JUS10H is a men’s and women’s clothing brand delivering a unique connection blending the creativity and impact fashion and music have on Black culture. The founder and designer of JUS10H, Justin Haynes, offers a diverse background having worked as a fashion coach in Singapore, Ukraine, London, and India to accomplish looks that resonate in audiences worldwide. Like music, fashion is an intricate part of the culture as work that resonates interweaves into generations which he challenges himself as a designer to accomplish.
ONYX, the luxury label behind Hayne’s JUS10H brand, has a unique set of designs involving a material that has shaped both fashion and music expeditiously: denim. Fashion easily defines an era. The cuts of fabric can tell if you’re in a 2000s rap video by the baggy jeans or the 2010s by how the fabric wears like a second pair of skin. In this campaign, Haynes challenges himself to make one-of-a-kind designs and also captures a pinch of nostalgia.
While working with several recording artists and having a keen eye for detail, Haynes has become an authority when combining music and fashion. He’s taken on the role as a fashion recap expert for award shows including the Urban Honors, NAACP Image Awards, and will now focus on The Grammys airing on April 3.
AH: What inspired the denim collection for ONYX?
JH: ONYX is luxury. Luxury to me is the basics: white, black, gray, navy, khaki, and DENIM. So, the inspiration behind this collection will help you transition from winter to spring. Denim paired with great shirts and sweaters is the fabric to do so!
AH: When you think of denim and music, what songs come to mind?
JH: Just to name a few, “On & On” by Erykah Badu, denim is a continuous fabric that won’t die. “Alright” by Ledisi, everything becomes better with a little denim.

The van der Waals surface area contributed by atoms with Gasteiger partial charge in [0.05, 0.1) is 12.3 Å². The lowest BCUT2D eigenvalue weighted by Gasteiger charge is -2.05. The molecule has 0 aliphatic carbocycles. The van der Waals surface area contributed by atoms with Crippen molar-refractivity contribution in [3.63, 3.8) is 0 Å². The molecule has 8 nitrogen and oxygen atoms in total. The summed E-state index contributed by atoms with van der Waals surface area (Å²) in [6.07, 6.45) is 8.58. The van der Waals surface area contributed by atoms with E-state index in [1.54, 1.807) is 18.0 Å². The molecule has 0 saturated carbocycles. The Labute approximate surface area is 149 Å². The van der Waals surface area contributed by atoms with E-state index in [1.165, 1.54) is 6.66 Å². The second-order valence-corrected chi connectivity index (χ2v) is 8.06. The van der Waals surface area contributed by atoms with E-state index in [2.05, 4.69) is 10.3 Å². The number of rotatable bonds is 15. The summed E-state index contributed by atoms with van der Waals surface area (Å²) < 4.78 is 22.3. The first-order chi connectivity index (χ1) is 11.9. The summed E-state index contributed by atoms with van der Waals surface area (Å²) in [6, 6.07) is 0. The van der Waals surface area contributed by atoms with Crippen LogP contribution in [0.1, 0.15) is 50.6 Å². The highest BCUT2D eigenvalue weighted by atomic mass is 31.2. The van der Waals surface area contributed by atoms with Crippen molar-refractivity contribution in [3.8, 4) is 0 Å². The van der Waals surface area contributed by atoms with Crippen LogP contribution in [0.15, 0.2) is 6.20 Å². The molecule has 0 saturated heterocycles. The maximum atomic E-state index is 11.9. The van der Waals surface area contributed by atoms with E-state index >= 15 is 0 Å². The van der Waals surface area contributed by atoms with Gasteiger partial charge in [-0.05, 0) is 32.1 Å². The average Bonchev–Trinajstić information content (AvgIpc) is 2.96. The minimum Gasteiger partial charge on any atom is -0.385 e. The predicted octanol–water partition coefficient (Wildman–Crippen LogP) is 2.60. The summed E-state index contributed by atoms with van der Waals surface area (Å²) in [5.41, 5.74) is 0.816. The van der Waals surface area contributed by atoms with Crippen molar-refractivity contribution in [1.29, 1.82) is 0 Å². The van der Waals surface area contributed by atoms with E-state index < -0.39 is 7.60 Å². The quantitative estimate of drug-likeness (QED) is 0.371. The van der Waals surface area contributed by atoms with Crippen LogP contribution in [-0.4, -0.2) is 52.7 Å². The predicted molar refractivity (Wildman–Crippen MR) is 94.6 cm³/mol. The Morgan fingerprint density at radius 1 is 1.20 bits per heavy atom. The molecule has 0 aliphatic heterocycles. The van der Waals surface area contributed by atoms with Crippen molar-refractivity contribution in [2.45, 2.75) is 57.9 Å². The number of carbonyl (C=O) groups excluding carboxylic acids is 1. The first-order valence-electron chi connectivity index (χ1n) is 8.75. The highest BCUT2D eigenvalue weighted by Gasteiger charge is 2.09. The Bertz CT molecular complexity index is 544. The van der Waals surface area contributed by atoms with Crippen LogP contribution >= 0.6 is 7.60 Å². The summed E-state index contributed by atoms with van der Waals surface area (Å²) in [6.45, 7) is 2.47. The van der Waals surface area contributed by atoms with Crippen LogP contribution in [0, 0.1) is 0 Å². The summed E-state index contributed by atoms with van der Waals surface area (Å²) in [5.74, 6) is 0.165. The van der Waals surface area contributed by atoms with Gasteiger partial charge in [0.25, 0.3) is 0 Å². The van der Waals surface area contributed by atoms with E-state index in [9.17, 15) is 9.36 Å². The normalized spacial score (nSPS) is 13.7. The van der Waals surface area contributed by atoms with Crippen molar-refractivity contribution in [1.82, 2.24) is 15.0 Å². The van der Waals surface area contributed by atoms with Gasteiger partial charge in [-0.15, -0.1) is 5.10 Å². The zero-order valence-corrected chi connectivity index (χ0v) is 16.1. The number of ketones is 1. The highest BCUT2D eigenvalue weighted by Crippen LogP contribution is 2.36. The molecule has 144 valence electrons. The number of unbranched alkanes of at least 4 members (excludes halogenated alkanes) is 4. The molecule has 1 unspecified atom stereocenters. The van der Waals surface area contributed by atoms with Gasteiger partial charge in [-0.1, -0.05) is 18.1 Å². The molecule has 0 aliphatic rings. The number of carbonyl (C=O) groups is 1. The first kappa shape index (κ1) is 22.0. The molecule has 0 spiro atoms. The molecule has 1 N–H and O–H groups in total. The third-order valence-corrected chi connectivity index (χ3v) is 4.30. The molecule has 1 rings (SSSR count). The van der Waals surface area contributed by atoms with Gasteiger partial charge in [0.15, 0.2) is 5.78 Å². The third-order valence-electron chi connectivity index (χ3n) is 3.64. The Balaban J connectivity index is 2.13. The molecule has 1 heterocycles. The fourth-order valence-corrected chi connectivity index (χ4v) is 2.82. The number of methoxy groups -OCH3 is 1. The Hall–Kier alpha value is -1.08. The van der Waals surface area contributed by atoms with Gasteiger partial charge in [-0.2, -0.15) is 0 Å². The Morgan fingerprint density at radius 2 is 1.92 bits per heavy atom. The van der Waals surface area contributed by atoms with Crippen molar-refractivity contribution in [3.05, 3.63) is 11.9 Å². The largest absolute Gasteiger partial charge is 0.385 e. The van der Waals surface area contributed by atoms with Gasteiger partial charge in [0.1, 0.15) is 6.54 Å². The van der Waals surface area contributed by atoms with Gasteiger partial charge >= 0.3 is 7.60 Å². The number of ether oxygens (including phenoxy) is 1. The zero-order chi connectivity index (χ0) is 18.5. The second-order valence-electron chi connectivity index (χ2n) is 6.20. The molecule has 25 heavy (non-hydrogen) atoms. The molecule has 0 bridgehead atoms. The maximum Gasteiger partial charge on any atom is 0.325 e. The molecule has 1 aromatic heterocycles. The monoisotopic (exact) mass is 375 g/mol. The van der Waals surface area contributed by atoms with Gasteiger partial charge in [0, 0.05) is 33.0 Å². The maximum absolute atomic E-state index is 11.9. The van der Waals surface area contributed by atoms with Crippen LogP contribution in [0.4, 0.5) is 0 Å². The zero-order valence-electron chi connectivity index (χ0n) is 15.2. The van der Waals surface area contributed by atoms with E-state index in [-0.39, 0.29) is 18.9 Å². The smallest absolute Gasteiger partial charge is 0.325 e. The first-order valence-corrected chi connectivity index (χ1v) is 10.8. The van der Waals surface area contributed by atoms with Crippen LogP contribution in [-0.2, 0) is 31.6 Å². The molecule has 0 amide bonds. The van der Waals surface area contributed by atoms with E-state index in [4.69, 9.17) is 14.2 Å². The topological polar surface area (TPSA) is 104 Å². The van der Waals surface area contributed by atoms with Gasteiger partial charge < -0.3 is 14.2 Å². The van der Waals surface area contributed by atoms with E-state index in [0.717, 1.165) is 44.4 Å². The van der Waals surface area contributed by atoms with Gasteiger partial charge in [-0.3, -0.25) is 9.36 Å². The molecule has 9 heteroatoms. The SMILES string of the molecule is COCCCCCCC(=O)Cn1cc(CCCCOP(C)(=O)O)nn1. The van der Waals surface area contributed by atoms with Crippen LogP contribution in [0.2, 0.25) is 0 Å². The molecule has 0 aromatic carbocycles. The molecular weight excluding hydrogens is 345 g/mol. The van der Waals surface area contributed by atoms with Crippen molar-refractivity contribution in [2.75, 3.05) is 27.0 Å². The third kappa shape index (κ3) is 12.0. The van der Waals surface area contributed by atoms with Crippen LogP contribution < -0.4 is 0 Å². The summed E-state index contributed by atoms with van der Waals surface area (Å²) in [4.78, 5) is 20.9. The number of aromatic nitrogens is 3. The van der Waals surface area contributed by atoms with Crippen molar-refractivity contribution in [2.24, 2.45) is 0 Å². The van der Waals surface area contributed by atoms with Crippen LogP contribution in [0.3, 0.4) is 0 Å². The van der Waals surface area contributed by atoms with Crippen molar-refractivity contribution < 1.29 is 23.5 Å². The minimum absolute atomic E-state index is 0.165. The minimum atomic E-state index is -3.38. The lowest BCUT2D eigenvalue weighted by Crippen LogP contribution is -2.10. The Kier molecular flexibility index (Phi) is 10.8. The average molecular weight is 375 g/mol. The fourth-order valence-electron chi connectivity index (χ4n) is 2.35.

“Don’t Sweat The Technique” by Eric B & Rakim, Denim is a technical fabric that you can do just about anything with.
AH: How are you looking to connect music and fashion in your pieces?
JH: Creativity, both are very creative industries. I want the creative mind of both to connect and bring us together. I plan to work more with music artists and explain to them how important it is for them to look their best. Bridging fashion and music together will work well for artists in the longevity of their careers.
AH: What are some music genres that inspire your creativity?
JH: R&B, Neo Soul, and Jazz. They all fit the aesthetic of my brand.
AH: Who are you most excited to see (style-wise) at the Grammys?
JH: Honestly, I’m excited to see everyone and that’s honest. I want to see what these artists and stylists will do after quarantine. What’s the new vibe? That’s my question of the evening during the Grammys….. will anyone evolve?
AH: Who is always a fashion moment to you at award shows?
JH: I can’t say anyone in particular. I feel even the BEST have their moments.
AH: Who always surprises you at award shows?
JH: Everyone (laughs). It’s a mystery what anyone will do.
AH: In your past fashion expert gigs, what is the hardest part about preparing?
JH: The hardest part in preparation for me is making sure I not only capture the vision of the artist but that I capture the vision of the gig. It goes hand in hand. You want your artist to be original, unique, and expressive. However, you still have to make sure they fit the bill of where they are performing. That can be challenging.
AH: What is some advice to aspiring stylists and designers as they navigate working with musical artists?
JH: Education is key! Know the artist you want to work with. Also, you should be knowledgeable enough in the fashion industry to be able to give your best.
AH: Which celebrity can’t wait to style one day?
JH: Super easy, Erykah Badu! I absolutely adore her.
Article/Interviewer: Autumn Hawkins
Marketing Layout: Carl James
Photographer: Scott Parker
Model: Stewella Daville